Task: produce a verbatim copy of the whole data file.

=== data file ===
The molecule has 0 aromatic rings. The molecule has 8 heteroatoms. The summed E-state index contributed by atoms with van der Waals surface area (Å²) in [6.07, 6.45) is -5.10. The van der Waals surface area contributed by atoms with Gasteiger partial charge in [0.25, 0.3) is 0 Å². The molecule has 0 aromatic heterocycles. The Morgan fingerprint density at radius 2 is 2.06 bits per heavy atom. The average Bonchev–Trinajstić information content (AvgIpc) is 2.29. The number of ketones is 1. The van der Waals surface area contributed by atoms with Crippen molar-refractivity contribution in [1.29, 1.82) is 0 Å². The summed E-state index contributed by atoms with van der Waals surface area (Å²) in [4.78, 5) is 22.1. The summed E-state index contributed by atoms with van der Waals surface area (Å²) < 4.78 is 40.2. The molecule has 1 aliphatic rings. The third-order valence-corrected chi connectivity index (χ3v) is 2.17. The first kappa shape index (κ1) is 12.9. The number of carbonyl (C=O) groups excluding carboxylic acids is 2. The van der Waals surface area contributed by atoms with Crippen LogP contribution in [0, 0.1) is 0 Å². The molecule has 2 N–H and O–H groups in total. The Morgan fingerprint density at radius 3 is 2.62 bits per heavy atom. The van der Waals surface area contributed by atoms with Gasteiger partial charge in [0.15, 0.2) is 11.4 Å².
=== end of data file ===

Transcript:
The molecule has 0 aromatic rings. The molecule has 8 heteroatoms. The summed E-state index contributed by atoms with van der Waals surface area (Å²) in [6.07, 6.45) is -5.10. The van der Waals surface area contributed by atoms with Gasteiger partial charge in [0.25, 0.3) is 0 Å². The molecule has 0 aromatic heterocycles. The Morgan fingerprint density at radius 2 is 2.06 bits per heavy atom. The average Bonchev–Trinajstić information content (AvgIpc) is 2.29. The number of ketones is 1. The van der Waals surface area contributed by atoms with Crippen molar-refractivity contribution in [1.29, 1.82) is 0 Å². The summed E-state index contributed by atoms with van der Waals surface area (Å²) in [4.78, 5) is 22.1. The summed E-state index contributed by atoms with van der Waals surface area (Å²) < 4.78 is 40.2. The molecule has 1 aliphatic rings. The third-order valence-corrected chi connectivity index (χ3v) is 2.17. The first kappa shape index (κ1) is 12.9. The number of carbonyl (C=O) groups excluding carboxylic acids is 2. The van der Waals surface area contributed by atoms with Crippen LogP contribution in [0, 0.1) is 0 Å². The molecule has 2 N–H and O–H groups in total. The Morgan fingerprint density at radius 3 is 2.62 bits per heavy atom. The van der Waals surface area contributed by atoms with Gasteiger partial charge in [0.15, 0.2) is 11.4 Å².